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Ghosts of Tom Joad
Steinbecks’ “Grapes of Wrath” at 70

Homeless camps now sprawl instead of developments. Unemployment numbers are spilling off front pages into our lives. Employers are turning workers into modern-day sharecroppers (every man his own contractor). And next week, as if on cue, marks the 70th anniversary of the publication of “The Grapes of Wrath,” John Steinbeck’s novel of foreclosure and dispossession in the 1930s. How timely.

The Oakies at the heart of the story were sharecropper migrants drummed off their land by banks and the Dust Bowl only to be terrorized by locals across the West in what Time in 1939 called “one of the grimmest migrations of history.” By then the Depression and Franklin Roosevelt had shaken up the country’s conscience, but Steinbeck gave the decade’s angers its voice. It was outraged and lyrical — as revolted over the country’s exploitative instincts as it was hopeful of its redemptive capital. Have we lost something since? The din of hateful sanctimony mugs the airwaves, giving no chance to a voice like Steinbeck’s, at once protesting, confident and forgiving. But nothing has been lost, exactly.

 

“The Grapes of Wrath” resonated with American empathy as few works of art ever have. It sold 100,000 copies in less than a week and became the biggest-selling novel of 1939. Within six days of publication Twentieth Century-Fox had acquired the movie rights for $75,000, close to a record for a novel back then. Within 20 days Henry Fonda was cast as Tom Joad and the ending was rewritten, supposedly to make it less grim, but in fact to avoid the image of Tom’s sister, Rosasharn (who’s given birth to a stillborn baby), breastfeeding a stranger demolished by starvation. The most charitable image of the novel somehow turned, in the perverted little minds of Hollywood producers, into an objectionably unhappy ending.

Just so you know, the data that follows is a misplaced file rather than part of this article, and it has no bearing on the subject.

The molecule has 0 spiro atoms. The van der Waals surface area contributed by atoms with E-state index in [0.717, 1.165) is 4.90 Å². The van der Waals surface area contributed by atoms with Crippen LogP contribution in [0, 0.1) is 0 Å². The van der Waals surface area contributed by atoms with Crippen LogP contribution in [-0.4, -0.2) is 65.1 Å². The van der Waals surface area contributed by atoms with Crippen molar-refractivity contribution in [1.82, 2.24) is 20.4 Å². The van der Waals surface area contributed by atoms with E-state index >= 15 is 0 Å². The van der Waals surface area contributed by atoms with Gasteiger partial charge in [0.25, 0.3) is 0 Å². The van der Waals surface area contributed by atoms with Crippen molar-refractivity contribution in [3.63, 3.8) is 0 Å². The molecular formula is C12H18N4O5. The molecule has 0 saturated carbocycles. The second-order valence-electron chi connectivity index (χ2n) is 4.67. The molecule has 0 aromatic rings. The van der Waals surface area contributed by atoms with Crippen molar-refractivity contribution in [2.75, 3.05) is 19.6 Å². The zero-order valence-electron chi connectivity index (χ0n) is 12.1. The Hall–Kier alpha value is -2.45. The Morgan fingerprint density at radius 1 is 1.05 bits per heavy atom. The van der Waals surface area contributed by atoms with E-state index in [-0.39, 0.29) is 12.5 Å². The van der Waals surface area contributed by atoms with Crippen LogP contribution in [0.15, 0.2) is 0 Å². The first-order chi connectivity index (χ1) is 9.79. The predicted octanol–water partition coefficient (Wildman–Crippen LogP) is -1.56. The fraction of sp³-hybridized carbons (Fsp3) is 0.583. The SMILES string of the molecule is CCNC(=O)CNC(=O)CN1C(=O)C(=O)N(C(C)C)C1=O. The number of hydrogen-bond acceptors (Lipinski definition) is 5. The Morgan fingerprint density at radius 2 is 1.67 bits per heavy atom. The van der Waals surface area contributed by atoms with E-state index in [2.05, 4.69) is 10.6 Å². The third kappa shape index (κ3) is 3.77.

In the movie ending, what’s left of the Joads amble down a road toward the promise of 20 days of cotton picking while Ma, played by the wonderful Jane Darwell, who won an Oscar for the role, sums it all up: “I ain’t never gonna be scared no more. For a while it looked as though we was beat. Good and beat. Looked like we had nobody in the whole wide world but enemies, like nobody was friendly no more. Made me feel kinda bad and scared, too. Like we was lost and nobody cared. … We keep a comin’. We’re the people that live. They can’t wipe us out, they can’t lick us. We’ll go on forever Pa, ‘cause we’re the people.” The End.

Steinbeck loved it. “In fact,” he wrote his agent, “with descriptive material removed, it is a harsher thing than the book, by far. It seems unbelievable but it is true.” He couldn’t have objected to the ending because his books were nothing if not sentimental anyway. It was their weakness and their strength, what makes reading Steinbeck the kind of guilty pleasure that secretly wishes irony wasn’t every contemporary novel’s inside joke.

Judging from the bestseller list’s biggest titles of the last 40 weeks (a novel about one woman’s resistance to space aliens and comedian Chelsea Handler’s “Are You There, Vodka? It’s Me, Chelsea”) you’d think Tom Joad’s famous last words, in the book and the movie, would themselves sound like alien gibberish to contemporary ears: “Wherever they’s a fight so hungry people can eat, I’ll be there. Wherever they’s a cop beatin’ up a guy, I’ll be there….” Steinbeck took the lines from Eugene Debs, the social democrat and union founder who said, “While there is a lower class, I am in it; while there is a criminal class, I am of it; while there is a soul in prison, I am not free.” Speak these words today — words that once redeemed America — and you’re more than likely branded a scumbag, a socialist, a loser, or worse.

But self-pity would be very un-Ma like. So would romanticizing Debs and Tom Joad as some sort of irrecoverable standard of decency. Recently I came across words similar to theirs: “Where there is injustice, we should correct it; where there is poverty, we should eliminate it; where there is corruption, we should stamp it out; where there is violence we should punish it; where there is neglect, we should provide care; where there is war, we should restore peace; and wherever corrections are achieved we should add them permanently to our storehouse of treasures.”

Those weren’t in any fiction. You can read the words on one of the most famous tombstones at Arlington National Cemetery — that of Earl Warren, the lifelong Republican and Chief Justice of the United States from 1953 to 1969. You can also see the line from Tom Joad’s last words to Ma Joad’s to Warren’s, with this difference: Warren and people like him, when they had the power, made them real. That voice, that instinct, is as American as grand old plagues of greed and exploitation. It was on the defensive for a few decades. But it was never absent. Last November, it was 10 million voices louder than the cynics’. There’s wrath in those grapes yet. And wine, too.

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